8th International Conference on Cognitive Radio Oriented Wireless Networks

July 8–10, 2013 | Washington DC, United States

Keynote 1 – Anant Sahai

Bio:

Anant Sahai received the B.S. in 1994, from the University of California, Berkeley, and the S.M. and Ph.D. from the Massachusetts Institute of Technology in 1996 and 2001, respectively. He is an associate professor in the Department of Electrical Engineering and Computer Sciences at the University of California, Berkeley, where he joined as an assistant professor in 2002. Prior to that, he spent a year as a research scientist at the wireless startup Enuvis in South San Francisco, developing software-radio signal-processing algorithms to enable very sensitive GPS receivers for indoor operation. From 2007 to 2009, he was the treasurer for the IEEE Information Theory Society. His current research interests are at the intersection of information theory and decentralized control, as well as in wireless communication, particularly green radios and dynamic spectrum sharing.

Title:

Is wireless going to get a more modern "regulatory layer" soon?

Abstract:

Until a few years ago, cognitive radio represented the "Medical Marijuana" of wireless research --- rhetoric on both sides characterized by wishful thinking, distrust, and vested interests; but the underlying "technology" in question was still very much illegal. Recent steps taken by the FCC in the TV Whitespaces demonstrate that the government is serious about change, and last summer, the President's Council of Advisers on Science and Technology (PCAST) released a report that advocated expanding this approach beyond the TV bands. In June of this year, the White House released a memorandum that essentially officially endorsed the PCAST report. What's different now is that it is possible to now see the broad outline of a new architecture for spectrum access.

In this talk, I will try to elucidate the new paradigm from my point of view, and point out selected questions within it that should be of interest. The key is that the traditional laws-regulations-and-footnotes-based regulatory layer is going to become largely technological. What is less obvious is that although a part of this will behave like a traditional "layer" in networking, much of it will not. It will be more like a service than a layer. I'll use some simulations based on real FCC data in the TV bands to give a quantitative sense of the technical tradeoffs involved. I will then elucidate how to think about the key issue of "trust" in this regulatory architecture and the overhead involved in maintaining it.

Keynote 2 – Zhi (Gerry) Tian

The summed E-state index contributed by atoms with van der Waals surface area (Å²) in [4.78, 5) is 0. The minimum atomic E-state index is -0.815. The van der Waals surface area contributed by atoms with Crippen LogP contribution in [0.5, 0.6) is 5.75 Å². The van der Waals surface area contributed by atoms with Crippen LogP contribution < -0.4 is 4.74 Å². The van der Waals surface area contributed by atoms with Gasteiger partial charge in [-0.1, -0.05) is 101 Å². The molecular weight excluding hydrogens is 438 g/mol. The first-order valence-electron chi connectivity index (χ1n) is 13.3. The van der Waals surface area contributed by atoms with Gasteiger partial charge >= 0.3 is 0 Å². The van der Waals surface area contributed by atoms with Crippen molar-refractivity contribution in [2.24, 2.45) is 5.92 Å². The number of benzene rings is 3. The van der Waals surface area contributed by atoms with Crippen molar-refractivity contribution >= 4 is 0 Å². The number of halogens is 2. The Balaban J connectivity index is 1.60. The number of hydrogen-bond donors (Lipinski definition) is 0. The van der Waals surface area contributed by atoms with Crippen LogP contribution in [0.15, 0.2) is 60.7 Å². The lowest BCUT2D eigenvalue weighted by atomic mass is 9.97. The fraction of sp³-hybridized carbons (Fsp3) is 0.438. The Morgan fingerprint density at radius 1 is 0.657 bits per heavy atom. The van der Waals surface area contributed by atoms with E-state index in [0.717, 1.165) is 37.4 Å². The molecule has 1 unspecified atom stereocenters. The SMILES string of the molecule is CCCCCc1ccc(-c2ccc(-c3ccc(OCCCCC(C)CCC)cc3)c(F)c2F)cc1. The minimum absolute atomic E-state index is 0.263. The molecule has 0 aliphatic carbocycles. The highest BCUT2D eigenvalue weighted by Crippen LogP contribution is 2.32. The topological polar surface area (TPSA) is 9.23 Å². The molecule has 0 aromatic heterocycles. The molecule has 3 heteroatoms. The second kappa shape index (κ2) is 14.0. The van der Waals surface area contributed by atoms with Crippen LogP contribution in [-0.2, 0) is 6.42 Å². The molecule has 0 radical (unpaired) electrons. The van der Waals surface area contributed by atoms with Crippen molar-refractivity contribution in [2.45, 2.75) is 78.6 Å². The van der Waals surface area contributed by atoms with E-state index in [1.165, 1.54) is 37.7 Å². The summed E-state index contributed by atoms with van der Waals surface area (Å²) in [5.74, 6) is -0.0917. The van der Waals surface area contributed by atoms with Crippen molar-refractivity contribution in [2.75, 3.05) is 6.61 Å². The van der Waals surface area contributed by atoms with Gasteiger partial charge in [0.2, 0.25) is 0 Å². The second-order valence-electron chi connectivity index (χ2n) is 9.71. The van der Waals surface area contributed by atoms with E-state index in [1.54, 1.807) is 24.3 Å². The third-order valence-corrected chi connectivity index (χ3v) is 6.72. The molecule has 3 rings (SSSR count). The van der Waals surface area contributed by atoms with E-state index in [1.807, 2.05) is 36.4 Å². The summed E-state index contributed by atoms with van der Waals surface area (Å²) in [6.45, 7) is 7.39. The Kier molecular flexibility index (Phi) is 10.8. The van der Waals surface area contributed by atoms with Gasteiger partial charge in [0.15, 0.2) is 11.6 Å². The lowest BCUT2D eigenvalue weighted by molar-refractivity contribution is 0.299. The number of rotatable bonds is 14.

Bio:

Zhi (Gerry) Tian is a Program Director for the Communications, Circuits and Sensing Systems (CCSS) program in the Division of Electrical, Communications and Cyber Systems (ECCS) of the Engineering Directorate at the NSF. Dr. Tian joined NSF from Michigan Technological University through an IPA assignment. At Michigan Tech, Dr. Tian is a Professor in the Department of Electrical and Computer Engineering. Her research interests lie in digital and wireless communications, wireless sensor networks, and statistical analysis. She delivered technical tutorials on topics related to cognitive radios and compressed sensing in several international conferences. She served as Associate Editor for IEEE Transactions on Wireless Communications and IEEE Transaction on Signal Processing. She is a Fellow of the IEEE.

Title:

Enhancing Access to the Radio Spectrum

Abstract:

During the last two decades, the use of the radio spectrum has intensified and expanded enormously. For example, data traffic on some mobile networks has increased by over 6000% since the release of the latest generation of smart phones. To meet this growing challenge, new approaches, technologies, and policies will be required to enable more flexible and efficient access to the radio spectrum. The NSF is coordinating efforts to identify bold new concepts with the potential to contribute to significant improvements in the efficiency of radio spectrum utilization, and in the ability for traditionally underserved Americans to benefit from current and future wireless-enabled goods and services. In this talk, I will give an introduction on NSF’s initiative on enhancing access to the radio spectrum (EARS). I will discuss technical challenges in wireless cognitive networks. I will also present some funding opportunities for wireless research at NSF.